Just having trekking poles doesn’t mean you’ll instantly gain all the benefits though. You need to use them effectively. I’ve seen too many pole users waving them around pointlessly or tapping the ground ineffectively. Poles need to be held correctly and placed where they will provide support and propulsion. Handles don’t need to be gripped tightly, which just results in sore fingers and wrists. With most poles the straps take the weight and support your hands (the exceptions are Pacerpoles which have shaped handles that can be held loosely without need of straps). To use a strap like this you put your hand up through the strap from below so the strap runs between thumb and fingers and over the back of your hand. With the straps like this you can swing the poles back and forth without holding them firmly as the straps makes them secure.

To gain the most from poles the force applied to them should propel you forwards not push you sideways or impede walking by pushing you backwards. Yet all too often I see walkers place poles off to the side or a long way in front with the pole handle angled back towards the user. The pole tip should be placed in front of you so it is closer than the handle. Your arm should go straight out in front and not to the side or across your body. A full reach isn’t needed though as this can make your arms ache. Keeping your arm slightly bent and fairly relaxed is far more comfortable. You then push down on the pole so it helps propel you forwards and walk past it, letting it swing behind you as you bring the other pole forwards. The idea is to get a rhythm going that is easy to keep up which feels relaxed.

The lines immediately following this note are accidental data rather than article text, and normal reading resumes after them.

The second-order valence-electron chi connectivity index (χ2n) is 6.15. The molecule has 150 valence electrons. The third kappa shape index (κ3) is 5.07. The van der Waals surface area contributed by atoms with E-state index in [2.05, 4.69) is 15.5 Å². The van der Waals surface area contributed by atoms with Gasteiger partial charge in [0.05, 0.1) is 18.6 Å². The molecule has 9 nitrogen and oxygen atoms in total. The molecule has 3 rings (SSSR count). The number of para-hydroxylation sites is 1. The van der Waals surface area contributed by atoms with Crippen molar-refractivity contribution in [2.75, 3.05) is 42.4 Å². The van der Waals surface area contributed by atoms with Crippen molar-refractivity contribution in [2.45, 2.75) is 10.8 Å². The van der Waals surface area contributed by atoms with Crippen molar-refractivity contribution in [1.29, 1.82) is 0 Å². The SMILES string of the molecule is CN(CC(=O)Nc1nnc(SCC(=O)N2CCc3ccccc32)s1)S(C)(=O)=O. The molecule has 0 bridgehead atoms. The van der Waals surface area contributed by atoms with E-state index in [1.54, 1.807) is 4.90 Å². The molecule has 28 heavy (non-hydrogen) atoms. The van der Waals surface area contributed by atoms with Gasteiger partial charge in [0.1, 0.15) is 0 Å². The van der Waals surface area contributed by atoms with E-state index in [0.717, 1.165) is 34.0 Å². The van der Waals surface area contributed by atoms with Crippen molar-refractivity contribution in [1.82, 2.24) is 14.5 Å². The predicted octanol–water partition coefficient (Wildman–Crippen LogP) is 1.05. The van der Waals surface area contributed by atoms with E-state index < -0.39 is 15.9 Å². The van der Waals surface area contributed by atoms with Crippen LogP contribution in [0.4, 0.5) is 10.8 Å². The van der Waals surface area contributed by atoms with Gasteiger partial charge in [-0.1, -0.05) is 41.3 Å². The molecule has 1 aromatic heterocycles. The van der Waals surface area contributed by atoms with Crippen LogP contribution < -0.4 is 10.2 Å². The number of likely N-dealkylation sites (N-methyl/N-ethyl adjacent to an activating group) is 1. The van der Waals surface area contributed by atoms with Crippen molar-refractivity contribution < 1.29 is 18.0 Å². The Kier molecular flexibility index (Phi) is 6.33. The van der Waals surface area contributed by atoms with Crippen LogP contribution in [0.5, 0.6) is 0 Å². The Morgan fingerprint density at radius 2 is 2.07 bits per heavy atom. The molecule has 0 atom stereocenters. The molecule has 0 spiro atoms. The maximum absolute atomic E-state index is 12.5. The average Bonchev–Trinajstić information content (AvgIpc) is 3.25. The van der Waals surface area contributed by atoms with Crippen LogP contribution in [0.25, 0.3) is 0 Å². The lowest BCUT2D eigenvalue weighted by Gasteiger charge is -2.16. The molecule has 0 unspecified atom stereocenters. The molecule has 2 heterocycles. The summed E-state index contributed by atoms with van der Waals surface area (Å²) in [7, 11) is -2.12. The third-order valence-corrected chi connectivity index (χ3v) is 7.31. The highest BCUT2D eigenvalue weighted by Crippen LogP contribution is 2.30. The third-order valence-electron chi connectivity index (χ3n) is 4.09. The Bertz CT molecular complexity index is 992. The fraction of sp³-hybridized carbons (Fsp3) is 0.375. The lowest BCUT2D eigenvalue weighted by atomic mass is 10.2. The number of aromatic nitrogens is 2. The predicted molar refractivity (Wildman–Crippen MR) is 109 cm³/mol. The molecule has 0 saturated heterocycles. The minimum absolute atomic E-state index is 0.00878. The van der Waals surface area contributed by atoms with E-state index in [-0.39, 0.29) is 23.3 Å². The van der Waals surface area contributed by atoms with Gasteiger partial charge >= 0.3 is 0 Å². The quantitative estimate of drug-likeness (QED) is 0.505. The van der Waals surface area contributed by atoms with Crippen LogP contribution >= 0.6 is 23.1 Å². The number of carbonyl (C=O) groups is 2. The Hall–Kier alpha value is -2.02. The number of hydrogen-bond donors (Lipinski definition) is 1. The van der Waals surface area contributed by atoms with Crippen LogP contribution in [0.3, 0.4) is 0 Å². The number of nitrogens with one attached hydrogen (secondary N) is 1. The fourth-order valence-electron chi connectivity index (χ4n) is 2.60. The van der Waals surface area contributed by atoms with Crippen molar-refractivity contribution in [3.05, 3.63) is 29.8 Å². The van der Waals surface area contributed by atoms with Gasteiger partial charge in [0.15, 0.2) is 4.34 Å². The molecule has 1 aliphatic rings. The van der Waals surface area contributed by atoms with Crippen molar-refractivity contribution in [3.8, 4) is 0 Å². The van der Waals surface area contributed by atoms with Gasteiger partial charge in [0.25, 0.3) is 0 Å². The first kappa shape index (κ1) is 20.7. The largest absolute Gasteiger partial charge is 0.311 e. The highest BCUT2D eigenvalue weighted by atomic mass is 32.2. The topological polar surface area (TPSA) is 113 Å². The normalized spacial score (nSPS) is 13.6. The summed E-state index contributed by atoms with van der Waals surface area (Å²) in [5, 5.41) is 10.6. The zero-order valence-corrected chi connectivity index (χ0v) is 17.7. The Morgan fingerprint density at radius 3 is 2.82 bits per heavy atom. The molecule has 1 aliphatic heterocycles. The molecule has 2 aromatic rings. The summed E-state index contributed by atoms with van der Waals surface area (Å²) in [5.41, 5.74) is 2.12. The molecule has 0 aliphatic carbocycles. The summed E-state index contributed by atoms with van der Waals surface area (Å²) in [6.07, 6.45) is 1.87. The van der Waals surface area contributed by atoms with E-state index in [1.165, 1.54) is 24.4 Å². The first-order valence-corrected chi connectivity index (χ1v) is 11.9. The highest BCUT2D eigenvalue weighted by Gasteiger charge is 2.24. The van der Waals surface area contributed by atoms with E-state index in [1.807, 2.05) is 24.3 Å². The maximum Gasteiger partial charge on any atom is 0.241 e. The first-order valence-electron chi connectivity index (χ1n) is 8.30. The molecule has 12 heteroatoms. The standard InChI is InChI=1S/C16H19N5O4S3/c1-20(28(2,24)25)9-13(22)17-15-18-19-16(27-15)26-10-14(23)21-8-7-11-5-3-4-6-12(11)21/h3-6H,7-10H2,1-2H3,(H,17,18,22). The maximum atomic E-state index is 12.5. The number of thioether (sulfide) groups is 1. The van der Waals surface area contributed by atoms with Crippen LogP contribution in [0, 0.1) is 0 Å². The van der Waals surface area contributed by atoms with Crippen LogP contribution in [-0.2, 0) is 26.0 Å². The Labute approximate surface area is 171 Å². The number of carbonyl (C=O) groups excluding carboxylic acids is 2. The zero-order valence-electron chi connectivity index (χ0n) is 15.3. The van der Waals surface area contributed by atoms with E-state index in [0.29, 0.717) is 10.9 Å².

Pole length matters too. Adjustable poles are adjustable for a reason. Many people use too long poles and have to lift their arms high each time they swing the pole, which can be tiring. On flat and gently sloping terrain you should be able to hold the pole pointing straight down with the tip touching the ground with your arm bent at right angles at the elbow. On steep slopes this can be too long, again forcing you to lift your arms high, which can make you lean back, putting you out of balance. Shorter poles are needed. On short ascents you can grasp the poles lower down. Some poles have foam or rubber round the shafts for this purpose. On long ascents it’s better to adjust the pole length so you can still use the straps and handles. On descents lengthening poles stops you leaning forward, which again can affect balance. If the descent is only short placing your hand over the top of the handle provides a little more length. On long descents lengthening the poles is better, again so you can use the straps and handles. On traverses you may want a short pole in the uphill hand and a long pole in the downhill one. Here gripping the pole lower down to shorten it and putting your hand over the handle are best unless it’s a very long traverse and you won’t be changing direction.